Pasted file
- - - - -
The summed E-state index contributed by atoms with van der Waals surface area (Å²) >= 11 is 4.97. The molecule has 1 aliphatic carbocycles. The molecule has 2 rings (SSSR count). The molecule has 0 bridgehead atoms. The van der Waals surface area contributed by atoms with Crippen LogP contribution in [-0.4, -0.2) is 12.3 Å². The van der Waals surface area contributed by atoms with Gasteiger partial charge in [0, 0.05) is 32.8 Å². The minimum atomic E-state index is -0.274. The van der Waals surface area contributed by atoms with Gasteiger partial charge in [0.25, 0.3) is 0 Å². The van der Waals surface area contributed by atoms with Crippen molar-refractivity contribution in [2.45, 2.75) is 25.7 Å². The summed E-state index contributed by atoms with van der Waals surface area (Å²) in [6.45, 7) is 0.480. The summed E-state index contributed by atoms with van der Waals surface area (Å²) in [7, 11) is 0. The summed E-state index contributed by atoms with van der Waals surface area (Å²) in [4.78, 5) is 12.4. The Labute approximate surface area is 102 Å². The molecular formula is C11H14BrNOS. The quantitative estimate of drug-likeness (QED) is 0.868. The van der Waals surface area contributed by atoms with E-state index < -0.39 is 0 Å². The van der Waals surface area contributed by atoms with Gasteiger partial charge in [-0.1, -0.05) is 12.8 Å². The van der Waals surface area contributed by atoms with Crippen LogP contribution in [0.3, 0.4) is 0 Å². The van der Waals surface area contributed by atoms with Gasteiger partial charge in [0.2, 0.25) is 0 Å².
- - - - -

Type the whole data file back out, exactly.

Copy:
The summed E-state index contributed by atoms with van der Waals surface area (Å²) >= 11 is 4.97. The molecule has 1 aliphatic carbocycles. The molecule has 2 rings (SSSR count). The molecule has 0 bridgehead atoms. The van der Waals surface area contributed by atoms with Crippen LogP contribution in [-0.4, -0.2) is 12.3 Å². The van der Waals surface area contributed by atoms with Gasteiger partial charge in [0, 0.05) is 32.8 Å². The minimum atomic E-state index is -0.274. The van der Waals surface area contributed by atoms with Gasteiger partial charge in [0.25, 0.3) is 0 Å². The van der Waals surface area contributed by atoms with Crippen molar-refractivity contribution in [2.45, 2.75) is 25.7 Å². The summed E-state index contributed by atoms with van der Waals surface area (Å²) in [6.45, 7) is 0.480. The summed E-state index contributed by atoms with van der Waals surface area (Å²) in [7, 11) is 0. The summed E-state index contributed by atoms with van der Waals surface area (Å²) in [4.78, 5) is 12.4. The Labute approximate surface area is 102 Å². The molecular formula is C11H14BrNOS. The quantitative estimate of drug-likeness (QED) is 0.868. The van der Waals surface area contributed by atoms with E-state index < -0.39 is 0 Å². The van der Waals surface area contributed by atoms with Gasteiger partial charge in [-0.1, -0.05) is 12.8 Å². The van der Waals surface area contributed by atoms with Crippen LogP contribution in [0.3, 0.4) is 0 Å². The van der Waals surface area contributed by atoms with Gasteiger partial charge in [0.2, 0.25) is 0 Å².